GBP/USD rates have moved back through the key resistance barrier of 1.30 this week, with the Pound hitting a high of 1.3138 this morning.

The Pound has made gains in line with its improvement against the other majors and is now trading close to a three month high.

Currency Pair% Change in 1 monthDifference on £200,000

It seems that the market's expectation that UK PM Theresa May will receive an extension to Article 50, thus removing the risk of the no-deal Brexit scenario come March 29th, has lent support to the Pound. It is becoming clear that the markets are being driven by the fear of no-deal, rather than the fear of a bad deal.

This of course, would change over time as any prospective deal is dissected, but for now any level of certainty would help solidify Sterling's position against the greenback in my opinion, with 1.30 likely to become a bottom line, rather than the immovable resistance barrier it has been in recent months.

US Jobless Claims Higher Than Predicted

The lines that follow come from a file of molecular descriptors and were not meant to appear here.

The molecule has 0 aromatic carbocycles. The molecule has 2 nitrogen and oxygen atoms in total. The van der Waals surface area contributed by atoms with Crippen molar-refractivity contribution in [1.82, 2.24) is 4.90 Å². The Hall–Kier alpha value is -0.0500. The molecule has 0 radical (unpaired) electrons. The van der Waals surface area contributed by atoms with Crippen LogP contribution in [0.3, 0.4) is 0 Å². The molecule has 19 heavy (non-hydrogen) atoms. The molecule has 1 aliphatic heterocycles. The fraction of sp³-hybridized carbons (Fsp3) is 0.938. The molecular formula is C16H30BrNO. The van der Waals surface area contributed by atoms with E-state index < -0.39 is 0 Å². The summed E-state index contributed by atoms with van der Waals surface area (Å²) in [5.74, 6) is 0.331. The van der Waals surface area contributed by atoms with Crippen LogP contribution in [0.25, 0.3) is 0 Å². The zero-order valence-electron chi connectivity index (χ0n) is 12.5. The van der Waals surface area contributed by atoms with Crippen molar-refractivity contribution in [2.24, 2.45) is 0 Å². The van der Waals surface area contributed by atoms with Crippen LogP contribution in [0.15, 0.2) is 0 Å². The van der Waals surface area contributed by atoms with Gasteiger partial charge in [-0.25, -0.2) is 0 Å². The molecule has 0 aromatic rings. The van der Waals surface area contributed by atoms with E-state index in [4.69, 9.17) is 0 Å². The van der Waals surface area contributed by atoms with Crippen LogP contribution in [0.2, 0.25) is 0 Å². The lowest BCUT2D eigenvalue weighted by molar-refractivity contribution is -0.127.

US economy growing at slowest pace since President Trump came to office

Whilst the Pound has seen its value rise in recent days due to an increase in investors' risk appetite for GBP, it has also benefitted from a sell-off of USD positions. It has been widely suggested that the US economy is now growing at the slowest pace since President Trump came to office, and whilst the most controversial President in the last generation has been quick to distance himself from the downturn, there is no hiding from the fact that the economy is not performing to the same levels it was during the first two quarters of 2018.

The on-going Government shut-down, the longest on record, is entering its 34th day and continues to have a negative impact on investors' risk appetite for the USD. It has been mooted that it is costing the US economy 0.1% of its GDP each week and whilst this figure has not been confirmed, it would seem that the suggestion has been enough to push the greenback back below the key resistance level of 1.30.


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Exchange rates on this page are interbank rates and indicate where the market is trading to show the performance of a currency pair. They are not indicative of the rates which we offer. The information on this web site is provided free of charge for information purposes only. It does not constitute advice to any person on any matter. Foreign Currency Direct plc. ("FCD") makes every reasonable effort to ensure that this information is accurate and complete but assumes no responsibility for and gives no warranty with regard to the same.